There is a complicated network of steep, uneven slopes on both the eastern and western sides of the Ghats south of the Pal ghat Gap. Southern India’s highest point is Anai Mudi (2,695 m). Three mountains that radiate in opposing directions surround Anai Mudi. To the north, the Palani (900-1,200 m) range, to the northeast, and to the south, the Cardamom Hills or Maalaimalar range may be found.
The Nilgiris, Annamalai, and Cardamon ranges, as well as the Palani Palghat gap, which is situated between the southern half of the Western Ghats and the main Sahyadri range, are the three parallel ranges to the coast that make up the southern Western Ghats. The elevation of these mountains varies from 1600 to 2500 metres. The tallest peak in Nilgiris is Doddabetta. The highest peak in South India and Annamalai is Anamudi. Agasti Malai is the highest point in the Cardamom Hills.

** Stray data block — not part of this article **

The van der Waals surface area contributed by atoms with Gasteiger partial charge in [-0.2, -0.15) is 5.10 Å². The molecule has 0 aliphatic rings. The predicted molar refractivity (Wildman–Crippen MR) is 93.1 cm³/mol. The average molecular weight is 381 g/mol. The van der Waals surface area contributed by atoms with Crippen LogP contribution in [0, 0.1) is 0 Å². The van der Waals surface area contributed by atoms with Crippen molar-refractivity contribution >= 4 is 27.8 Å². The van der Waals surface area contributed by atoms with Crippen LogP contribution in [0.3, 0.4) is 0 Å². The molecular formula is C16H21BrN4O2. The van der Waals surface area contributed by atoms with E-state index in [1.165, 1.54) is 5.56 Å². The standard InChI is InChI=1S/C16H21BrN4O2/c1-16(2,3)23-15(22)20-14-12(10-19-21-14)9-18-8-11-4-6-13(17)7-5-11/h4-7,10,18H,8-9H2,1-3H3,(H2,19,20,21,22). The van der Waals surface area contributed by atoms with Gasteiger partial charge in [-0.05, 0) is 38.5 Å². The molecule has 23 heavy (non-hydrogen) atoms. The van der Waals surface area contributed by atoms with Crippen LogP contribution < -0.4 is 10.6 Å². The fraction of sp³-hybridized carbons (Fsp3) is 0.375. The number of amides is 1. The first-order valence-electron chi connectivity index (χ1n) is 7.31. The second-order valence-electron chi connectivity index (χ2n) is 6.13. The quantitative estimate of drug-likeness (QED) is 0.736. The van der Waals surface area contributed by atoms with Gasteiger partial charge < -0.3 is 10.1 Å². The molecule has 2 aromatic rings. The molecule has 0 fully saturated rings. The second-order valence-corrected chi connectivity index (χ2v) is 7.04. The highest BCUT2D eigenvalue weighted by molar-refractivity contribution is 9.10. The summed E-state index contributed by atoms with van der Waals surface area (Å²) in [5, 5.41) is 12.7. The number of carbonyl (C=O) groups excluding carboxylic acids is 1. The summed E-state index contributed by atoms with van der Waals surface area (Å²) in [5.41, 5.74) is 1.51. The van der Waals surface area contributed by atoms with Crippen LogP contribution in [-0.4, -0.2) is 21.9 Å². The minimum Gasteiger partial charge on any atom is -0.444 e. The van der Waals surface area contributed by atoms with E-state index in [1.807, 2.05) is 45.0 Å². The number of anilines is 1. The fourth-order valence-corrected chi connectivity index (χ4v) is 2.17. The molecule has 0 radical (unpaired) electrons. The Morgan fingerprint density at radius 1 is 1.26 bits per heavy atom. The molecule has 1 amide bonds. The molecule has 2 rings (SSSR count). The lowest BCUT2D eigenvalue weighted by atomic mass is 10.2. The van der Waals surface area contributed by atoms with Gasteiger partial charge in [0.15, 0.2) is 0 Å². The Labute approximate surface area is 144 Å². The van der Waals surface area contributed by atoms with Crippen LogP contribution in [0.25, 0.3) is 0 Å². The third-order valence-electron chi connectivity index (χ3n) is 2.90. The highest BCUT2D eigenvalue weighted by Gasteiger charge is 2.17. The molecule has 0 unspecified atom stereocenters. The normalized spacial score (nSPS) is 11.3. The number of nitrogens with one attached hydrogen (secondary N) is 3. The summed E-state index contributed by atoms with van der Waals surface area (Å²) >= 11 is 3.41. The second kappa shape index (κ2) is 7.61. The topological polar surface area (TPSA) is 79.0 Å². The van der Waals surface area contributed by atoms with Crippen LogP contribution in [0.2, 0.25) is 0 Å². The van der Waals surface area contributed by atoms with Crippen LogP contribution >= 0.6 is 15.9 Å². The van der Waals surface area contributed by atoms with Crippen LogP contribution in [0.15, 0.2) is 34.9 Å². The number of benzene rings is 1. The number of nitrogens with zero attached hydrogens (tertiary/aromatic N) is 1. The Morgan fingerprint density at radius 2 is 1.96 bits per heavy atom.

Western Ghats Geography and Climate
The Western Ghats is a mountain range that stretches from Gujarat in the north to the southernmost point of the Indian subcontinent. It runs parallel to the western coast of India. The Anaimalai Hills, Nilgiri Hills, and Cardamom Hills are only a few of the minor ranges that make up this Sahyadri mountain range.
The monsoon season in India is brought on by the Western Ghats, which are renowned for their heavy rainfall. The area experiences 2,500 to 3,000 mm of yearly rainfall. In the Western Ghats, the monsoon season starts in June and lasts through September. The tropical climate of the area is distinguished by hot, humid summers and moderate winters.
Western Ghats Biodiversity
The Western Ghats is one of the top biodiversity hotspots in the world, home to a broad range of plant and animal species. In addition to 6,000 insect species, the range is home to 139 animal species, 508 bird species, 179 amphibian species, and over 5,000 kinds of flowering plants. The Nilgiri tahr, Lion-tailed macaque, and Malabar giant squirrel are among the endangered species that call the Western Ghats home.